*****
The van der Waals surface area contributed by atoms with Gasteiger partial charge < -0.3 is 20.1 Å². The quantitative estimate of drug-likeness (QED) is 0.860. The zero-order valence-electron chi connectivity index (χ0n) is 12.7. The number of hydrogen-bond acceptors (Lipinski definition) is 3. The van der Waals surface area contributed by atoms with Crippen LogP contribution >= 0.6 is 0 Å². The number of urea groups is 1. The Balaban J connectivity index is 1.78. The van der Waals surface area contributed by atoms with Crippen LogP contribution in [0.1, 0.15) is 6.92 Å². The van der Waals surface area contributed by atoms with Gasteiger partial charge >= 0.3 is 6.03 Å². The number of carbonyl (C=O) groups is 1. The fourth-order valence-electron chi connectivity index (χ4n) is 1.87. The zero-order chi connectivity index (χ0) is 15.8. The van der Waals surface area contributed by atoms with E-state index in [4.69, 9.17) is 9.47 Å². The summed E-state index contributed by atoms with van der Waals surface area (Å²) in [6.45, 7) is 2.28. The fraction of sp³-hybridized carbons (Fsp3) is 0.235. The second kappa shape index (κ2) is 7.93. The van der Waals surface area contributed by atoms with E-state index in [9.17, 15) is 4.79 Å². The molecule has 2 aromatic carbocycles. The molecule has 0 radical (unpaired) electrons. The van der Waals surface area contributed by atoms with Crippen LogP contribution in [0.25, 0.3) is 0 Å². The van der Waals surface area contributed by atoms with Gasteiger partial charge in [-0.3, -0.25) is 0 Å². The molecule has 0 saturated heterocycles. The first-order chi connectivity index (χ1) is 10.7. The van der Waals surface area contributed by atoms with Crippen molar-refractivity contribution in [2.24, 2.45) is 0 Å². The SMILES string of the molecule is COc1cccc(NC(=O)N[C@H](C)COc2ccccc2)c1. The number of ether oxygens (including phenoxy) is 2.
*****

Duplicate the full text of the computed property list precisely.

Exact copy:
The van der Waals surface area contributed by atoms with Gasteiger partial charge < -0.3 is 20.1 Å². The quantitative estimate of drug-likeness (QED) is 0.860. The zero-order valence-electron chi connectivity index (χ0n) is 12.7. The number of hydrogen-bond acceptors (Lipinski definition) is 3. The van der Waals surface area contributed by atoms with Crippen LogP contribution >= 0.6 is 0 Å². The number of urea groups is 1. The Balaban J connectivity index is 1.78. The van der Waals surface area contributed by atoms with Crippen LogP contribution in [0.1, 0.15) is 6.92 Å². The van der Waals surface area contributed by atoms with Gasteiger partial charge >= 0.3 is 6.03 Å². The number of carbonyl (C=O) groups is 1. The fourth-order valence-electron chi connectivity index (χ4n) is 1.87. The zero-order chi connectivity index (χ0) is 15.8. The van der Waals surface area contributed by atoms with E-state index in [4.69, 9.17) is 9.47 Å². The summed E-state index contributed by atoms with van der Waals surface area (Å²) in [6.45, 7) is 2.28. The fraction of sp³-hybridized carbons (Fsp3) is 0.235. The second kappa shape index (κ2) is 7.93. The van der Waals surface area contributed by atoms with E-state index in [9.17, 15) is 4.79 Å². The molecule has 2 aromatic carbocycles. The molecule has 0 radical (unpaired) electrons. The van der Waals surface area contributed by atoms with Crippen LogP contribution in [0.25, 0.3) is 0 Å². The van der Waals surface area contributed by atoms with Gasteiger partial charge in [-0.3, -0.25) is 0 Å². The molecule has 0 saturated heterocycles. The first-order chi connectivity index (χ1) is 10.7. The van der Waals surface area contributed by atoms with Crippen molar-refractivity contribution in [2.24, 2.45) is 0 Å². The SMILES string of the molecule is COc1cccc(NC(=O)N[C@H](C)COc2ccccc2)c1. The number of ether oxygens (including phenoxy) is 2.